“I was able to see what life was like outside of my rough neighborhood that I grew up in,” he said. “It kind of just inspired me to want more in life. And that’s kind of why I wanted to put this school together, to be able to give our children that same exposure to life that is outside of their neighborhood.”
He enrolled at the University of Arizona, played cornerback and safety on the football team, earned a bachelor’s degree in general studies with an emphasis on social and human behavior, and then played for the Steelers from 2012 to 2017.
Golden’s Plan B: Start A Charter School
He wrapped up his NFL career after a few months with the Kansas City Chiefs and was already eyeing his next goal — starting a charter school to provide new academic opportunities for children from disadvantaged neighborhoods.
Golden said the school’s environmental curriculum is being shaped in part by Rosanna Ruiz, a Fresno State College of Health and Human Services lecturer, with a focus on STEM coursework — science, technology, engineering, and mathematics. Parent engagement will be mandatory.
The charter is being guided by local educators with broad experience as Fresno-area education consultants, including project manager Brad Huff and senior adviser Ed Gonzalez.
Huff was the founding head of school for University High School and project director of the Valley Arts and Science Academy, a K-8 charter in an economically disadvantaged neighborhood just north of downtown Fresno. Gonzalez is a former Madera Unified superintendent who previously worked as a Fresno Unified associate superintendent.
The charter board’s vice president is Keshia Thomas, president of the Fresno Unified School Board and Golden’s mother-in-law.
Learning Will Be Personalized
Students will learn through place-based education and “universal design for learning,” an educational framework that personalizes education for each child. For example, Golden said, students would have options besides writing a five-page book report about a book they’ve read.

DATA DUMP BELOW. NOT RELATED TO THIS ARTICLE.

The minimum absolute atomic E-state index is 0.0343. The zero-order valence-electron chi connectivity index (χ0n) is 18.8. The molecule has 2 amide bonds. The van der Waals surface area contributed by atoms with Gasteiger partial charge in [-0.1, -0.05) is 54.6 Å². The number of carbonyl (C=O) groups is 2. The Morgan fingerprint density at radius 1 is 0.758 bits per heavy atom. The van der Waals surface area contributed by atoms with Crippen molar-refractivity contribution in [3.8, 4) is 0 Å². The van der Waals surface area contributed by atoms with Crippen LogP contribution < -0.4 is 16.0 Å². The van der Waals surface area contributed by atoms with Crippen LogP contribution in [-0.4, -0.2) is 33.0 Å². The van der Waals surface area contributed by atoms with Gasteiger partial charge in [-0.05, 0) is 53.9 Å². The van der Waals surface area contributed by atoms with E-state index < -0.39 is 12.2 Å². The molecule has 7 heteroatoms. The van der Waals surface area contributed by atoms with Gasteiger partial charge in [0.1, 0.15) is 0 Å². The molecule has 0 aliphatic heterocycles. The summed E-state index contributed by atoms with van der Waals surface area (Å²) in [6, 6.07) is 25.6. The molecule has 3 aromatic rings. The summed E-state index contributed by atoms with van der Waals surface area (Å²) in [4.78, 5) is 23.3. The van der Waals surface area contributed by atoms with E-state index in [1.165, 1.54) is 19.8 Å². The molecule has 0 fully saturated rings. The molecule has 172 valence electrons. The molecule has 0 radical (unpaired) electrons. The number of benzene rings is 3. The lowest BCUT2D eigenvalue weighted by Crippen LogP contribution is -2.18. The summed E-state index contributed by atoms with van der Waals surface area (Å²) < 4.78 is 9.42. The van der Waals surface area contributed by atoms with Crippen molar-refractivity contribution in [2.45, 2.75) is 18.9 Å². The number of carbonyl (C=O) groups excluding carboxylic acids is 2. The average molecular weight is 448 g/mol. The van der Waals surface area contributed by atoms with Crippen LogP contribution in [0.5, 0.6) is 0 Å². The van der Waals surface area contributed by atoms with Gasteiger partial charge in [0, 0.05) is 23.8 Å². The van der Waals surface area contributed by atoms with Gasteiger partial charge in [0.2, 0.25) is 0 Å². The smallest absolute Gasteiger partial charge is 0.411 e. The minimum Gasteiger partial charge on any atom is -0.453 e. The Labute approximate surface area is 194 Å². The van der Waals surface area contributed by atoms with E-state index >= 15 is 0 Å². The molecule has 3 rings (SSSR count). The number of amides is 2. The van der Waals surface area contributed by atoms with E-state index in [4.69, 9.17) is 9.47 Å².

“They would now have the ability to demonstrate what they have learned from that book in different ways, whether that’s doing a speech, a PowerPoint or a drawing,” he said. “Whatever their strengths are for learning, they will be able to demonstrate that. And I believe that is the access that we’re going to be creating for children to have a successful future, by not setting them up for failure at school.”
The plan is to open with students in kindergarten through third grade and then add a grade level each subsequent year until the school has grades kindergarten through eight, topping off with an enrollment of about 400 students, Golden said. Each grade level will have two classes of no more than 22 students with a teacher and assistant or mentor overseeing each class, he said.
When it opens the school will be in leased facilities near the zoo, but Golden’s goal is to build a state-of-the-art, high tech building across the street from the zoo so students can walk there every day. Once the charter is approved, he said, the school can start looking for its first principal, hiring staff, and seeking grants to help underwrite the new school.
As a public charter, Golden Charter Academy would be open to all students, but Golden wants to make sure that students from southwest Fresno and neighborhoods around the zoo have priority for enrollment.
“When I talk about the school, I talk about the matrix,” he said. “A matrix is an environment in which something is developed. And if you’re talking about children that come from underserved communities that are living in poverty and their families grew up in these underserved communities and in poverty, how can we expect those children to have hope for their future when all they know is all they see?”
Not The First Zoo School